Everyone needs to experience the thrill of the Nürburgring | Thank Frankel it’s Friday

07th October 2022
andrew_frankel_headshot.jpg Andrew Frankel

Today I was meant to be writing about my participation in the Spa Six Hours last weekend, but as the car broke four hours into a six-hour race and I was due to take the final two-hour stint, it looked like I was a story short of a column. Until I thought about the bloke who was at the wheel when, through no fault of his own, the gearbox casing cracked. It was my nephew Louis, and before he got to Spa, he’d been somewhere else first.


Louis is in his mid-20s, works hard for Bonhams, and, until a few months ago, drove a 15-year-old VW Polo. But he loves cars like I love air and water so he took a deep breath and put an order in for a Toyota GR Yaris, the most brilliant hot hatch of our times. It arrived earlier in the year, so instead of going straight to Spa he and a mate went and did a tourist day at the Nürburgring first.

“It was one of the greatest things I have ever done,” was his considered opinion shortly thereafter. “It’s like nowhere else I’ve ever been,” he continued, “however much you think you have prepared yourself for it, when you get there it’s just completely different.” At which point we had to pour another beer down his throat just to shut him up.

But none of those grizzled middle-aged veterans listening to his stories in a Spa hotel would say he was anything less than entirely correct. The Nürburgring is unique and it’s actually reassuring to hear it’s still capable of blowing the mind of a comparative youngster even though he’s probably done more laps on his PlayStation than I have in real life.

Image courtesy of Motorsport Images.

Image courtesy of Motorsport Images.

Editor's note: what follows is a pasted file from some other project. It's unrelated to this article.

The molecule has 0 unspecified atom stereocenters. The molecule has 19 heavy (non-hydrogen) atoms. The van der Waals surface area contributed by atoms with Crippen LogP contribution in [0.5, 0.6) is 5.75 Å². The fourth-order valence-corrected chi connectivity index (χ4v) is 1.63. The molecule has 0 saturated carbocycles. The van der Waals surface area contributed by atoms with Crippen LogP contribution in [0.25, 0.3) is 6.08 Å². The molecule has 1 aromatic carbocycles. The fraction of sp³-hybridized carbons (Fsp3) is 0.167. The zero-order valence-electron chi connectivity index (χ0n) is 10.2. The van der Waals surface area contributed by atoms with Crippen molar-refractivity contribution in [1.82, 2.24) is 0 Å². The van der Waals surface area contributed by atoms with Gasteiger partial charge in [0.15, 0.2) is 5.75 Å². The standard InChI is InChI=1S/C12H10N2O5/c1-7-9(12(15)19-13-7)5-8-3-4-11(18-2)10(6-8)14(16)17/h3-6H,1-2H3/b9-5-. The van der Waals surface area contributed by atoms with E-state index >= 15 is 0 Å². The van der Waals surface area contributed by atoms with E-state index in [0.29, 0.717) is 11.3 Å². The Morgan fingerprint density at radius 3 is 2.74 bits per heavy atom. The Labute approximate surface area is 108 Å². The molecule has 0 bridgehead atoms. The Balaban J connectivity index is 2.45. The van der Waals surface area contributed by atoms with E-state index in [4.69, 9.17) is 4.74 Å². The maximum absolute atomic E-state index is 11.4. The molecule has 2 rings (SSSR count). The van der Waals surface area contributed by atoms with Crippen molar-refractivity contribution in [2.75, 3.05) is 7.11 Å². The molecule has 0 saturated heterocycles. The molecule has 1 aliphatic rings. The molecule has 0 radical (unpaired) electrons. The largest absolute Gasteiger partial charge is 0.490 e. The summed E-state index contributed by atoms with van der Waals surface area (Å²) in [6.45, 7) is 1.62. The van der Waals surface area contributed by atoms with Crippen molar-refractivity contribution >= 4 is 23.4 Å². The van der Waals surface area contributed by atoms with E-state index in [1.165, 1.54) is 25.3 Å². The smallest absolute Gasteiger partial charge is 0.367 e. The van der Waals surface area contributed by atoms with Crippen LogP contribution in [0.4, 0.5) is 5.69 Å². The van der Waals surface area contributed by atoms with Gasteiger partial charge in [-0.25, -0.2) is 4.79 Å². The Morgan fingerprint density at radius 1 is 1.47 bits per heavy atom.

I can remember my first lap. It was 1994, so I was probably two or three years older than Louis is now. I’d gone out there to try and cadge a ride in the McLaren F1 which was doing demo runs for potential customers on the ‘new’ circuit. But I was early, the Nordschleife was open, I had a few Deutschmarks in my pocket and the key to a Porsche 968 ClubSport in my hand. And you’d have done the same, too.

I seem to remember each lap cost 9DM, which was around three quid at the time, so off I tootled to find out more. And although someone had told me it was 12.9 miles long, it appeared so much longer that had there not still been painted kerbs and Armco barrier, I’d have convinced myself I’d wandered off the track and out into the Eifel Forest.

Eventually I got back to the start literally none the wiser, so set off on another lap hoping that by some strange osmotic process I’d somehow know where the track went. Not a clue. It was like I’d seen it for the first time. I probably did five laps in total by which point I knew my way through the Hatzenbach, along to Aremberg down and up the Foxhole and that was about it. A third of the track at best. And by ‘knew’ I meant I could accurately predict in which direction the track would go next. Braking, turn in, apex and exit points? You’re kidding.


How on earth did anyone learn the place? It took me two more visits, each on track day weekends, a total of four days essentially doing nothing other than lapping the circuit, to be confident enough to commit to its many blind brows, varying radii and other traps designed to ensnare the unwary or over-confident. And only then, when you could string an entire lap together without having to look at the treeline for clues as to where it might go next was its full majesty made apparent to me.

Later I was employed by the same track day company to drive punters around showing them all the places they were likely to fall off in the hope it might reduce time wasted recovering wreckage and rebuilding barriers. It worked remarkably well.

And how I wish I was where Louis is now, because despite the fact he ranks it up there alongside being born among the great days of his life, what he doesn’t know is that the best is still to come. I, on the other hand, am getting rusty. It’s been a few years and while I can mentally still do a lap in my head, I know I have to think about it harder than once I did. Maybe next year we’ll go together, discover I’ve forgotten as much as he’s remembered and both have a fabulous time getting to know it again. In fact, that’s what we’re going to do, and if I’m not writing about it this time next year, you should take me to task over it.

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